We pump fresh water from snowmelt runoff, then rest and rehydrate for a few hours before Chris, Ryan, and I started to rack up. As four people can make an awkward climbing party Connor was going to hike around and meet us at the summit. 12:15 PM. We left our packs and our camping gear by a stand of trees and start off towards the base of the climb with just what we need for an afternoon on the wall. Nearly immediately we need to cross a snowfield, Chris kicks in steps for the rest of us to follow as we traverse. We get to the rock and scramble up to the first belay ledge. Chris ties in, puts on his shoes, as Ryan gets him on belay, and then he starts up the wall, the first of four pitches of awkward chimneys and fluted cracks that lead right to the summit of Lone Peak. Chris and Ryan swap leads as we climb higher up the wall. A hot afternoon sun beats down on us as we wrestled our way up the textured granite cracks. Luckily after the third pitch of awkward bear hugging moves Chris found a belay ledge in a small cave. The shade was enough to cool us down and Ryan started off on the last pitch to the summit. A final chimney led into a little slot in the rock and the next thing you know we were at the top. When standing on the summit block the view is magnificent. As one of the tallest peaks in the Wasatch nothing blocks your view, and you can see what seems like forever. The entire Salt Lake/Utah Valleys are in clear sight, and on the horizon to the east the High Uintas in Eastern Utah.
6:45 PM. We relaxed on the summit, in awe at the view, as we watched a mountain goat scramble around on the rocks below us. A few snacks were shared, and then we began the scramble to a hike around the summit ridge to descend back to our camp. Minutes after returning to camp the stove was cranked and water was beginning to boil, all of us hungry after a long day of hiking and climbing. As we ate the granite walls glowed with the last rays of sun and then faded to darkness. Not long after we each pulled out air mattress and sleeping bags, found the flattest spots we could, and laid down for a night under the stars.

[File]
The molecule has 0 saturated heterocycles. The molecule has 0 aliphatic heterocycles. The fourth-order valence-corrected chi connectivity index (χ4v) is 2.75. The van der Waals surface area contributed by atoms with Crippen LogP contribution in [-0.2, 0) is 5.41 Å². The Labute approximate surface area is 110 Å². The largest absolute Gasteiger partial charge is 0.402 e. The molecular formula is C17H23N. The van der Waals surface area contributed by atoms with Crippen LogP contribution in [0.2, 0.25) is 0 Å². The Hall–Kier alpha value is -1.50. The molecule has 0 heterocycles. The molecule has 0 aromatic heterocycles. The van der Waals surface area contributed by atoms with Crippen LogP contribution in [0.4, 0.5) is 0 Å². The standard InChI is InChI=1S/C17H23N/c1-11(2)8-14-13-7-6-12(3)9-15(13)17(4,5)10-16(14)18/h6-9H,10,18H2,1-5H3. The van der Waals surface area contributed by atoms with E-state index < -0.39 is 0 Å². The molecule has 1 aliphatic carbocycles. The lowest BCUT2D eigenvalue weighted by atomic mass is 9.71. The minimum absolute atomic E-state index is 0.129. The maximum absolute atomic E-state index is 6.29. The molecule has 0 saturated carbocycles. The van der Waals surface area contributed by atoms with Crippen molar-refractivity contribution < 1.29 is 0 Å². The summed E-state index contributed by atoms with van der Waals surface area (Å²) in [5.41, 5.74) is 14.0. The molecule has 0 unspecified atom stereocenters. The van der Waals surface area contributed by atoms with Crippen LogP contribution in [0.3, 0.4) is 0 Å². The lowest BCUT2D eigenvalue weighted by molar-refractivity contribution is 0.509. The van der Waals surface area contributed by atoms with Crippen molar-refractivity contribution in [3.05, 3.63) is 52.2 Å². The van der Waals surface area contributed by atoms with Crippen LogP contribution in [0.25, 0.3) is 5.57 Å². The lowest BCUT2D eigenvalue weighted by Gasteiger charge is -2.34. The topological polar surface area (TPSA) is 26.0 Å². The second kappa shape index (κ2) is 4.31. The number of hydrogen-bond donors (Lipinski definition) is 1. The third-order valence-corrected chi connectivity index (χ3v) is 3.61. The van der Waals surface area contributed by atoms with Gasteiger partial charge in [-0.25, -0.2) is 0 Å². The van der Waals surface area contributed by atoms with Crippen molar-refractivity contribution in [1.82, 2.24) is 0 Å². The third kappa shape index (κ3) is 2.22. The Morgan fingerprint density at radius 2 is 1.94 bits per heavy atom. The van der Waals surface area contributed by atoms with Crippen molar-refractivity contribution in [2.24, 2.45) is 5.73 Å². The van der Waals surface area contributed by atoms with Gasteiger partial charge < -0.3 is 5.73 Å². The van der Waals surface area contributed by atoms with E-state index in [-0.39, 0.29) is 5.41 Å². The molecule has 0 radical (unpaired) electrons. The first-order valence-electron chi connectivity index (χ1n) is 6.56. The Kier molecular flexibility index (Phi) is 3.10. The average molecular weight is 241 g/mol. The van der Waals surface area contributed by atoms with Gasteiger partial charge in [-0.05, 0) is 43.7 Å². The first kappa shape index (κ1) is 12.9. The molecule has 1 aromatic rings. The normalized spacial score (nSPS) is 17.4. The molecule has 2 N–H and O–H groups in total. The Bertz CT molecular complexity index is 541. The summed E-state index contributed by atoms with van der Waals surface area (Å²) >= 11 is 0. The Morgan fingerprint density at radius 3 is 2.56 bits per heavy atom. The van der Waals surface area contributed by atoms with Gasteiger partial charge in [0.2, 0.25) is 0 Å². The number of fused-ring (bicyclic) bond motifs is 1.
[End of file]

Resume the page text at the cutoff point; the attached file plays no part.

The plan for the following morning allowed us to sleep in, but it wasn’t long before the crisp mountain air was drawing me to get up and out of my sleeping bag, still in awe with the massive granite walls surrounding our camp. We had a slow morning making coffee and breakfast, feeling the exhaustion from the day before, but rested and ready for more. Today Connor was going to climb with Chris and Ryan. 11:00PM They racked up and headed off for the Lowe Route, a classic route, regarded as one of the best in the Wasatch, that they had looked at before, but had never been able to climb. After pumping some fresh water for the afternoon, I hiked back around to the summit, for the amazing views, and to watch/shoot photos of them climbing. They worked the way up the wall, finally topping out with a hug of celebration on the summit. They began their descent, at the same time as me, with the plan to meet back at camp.
Dinner was made, and hot coffee poured, and we packed up our bags to begin the hike back to the car in the cool evening air. We picked our way across the granite slab, constantly looking back over my shoulder to obtain another glimpse of the walls. Evening turned to night and we continued to pick our way down by headlamp. 12:15 AM. We made it back to the car, tired and sore, but absolutely filled with excitement about every aspect of the adventure.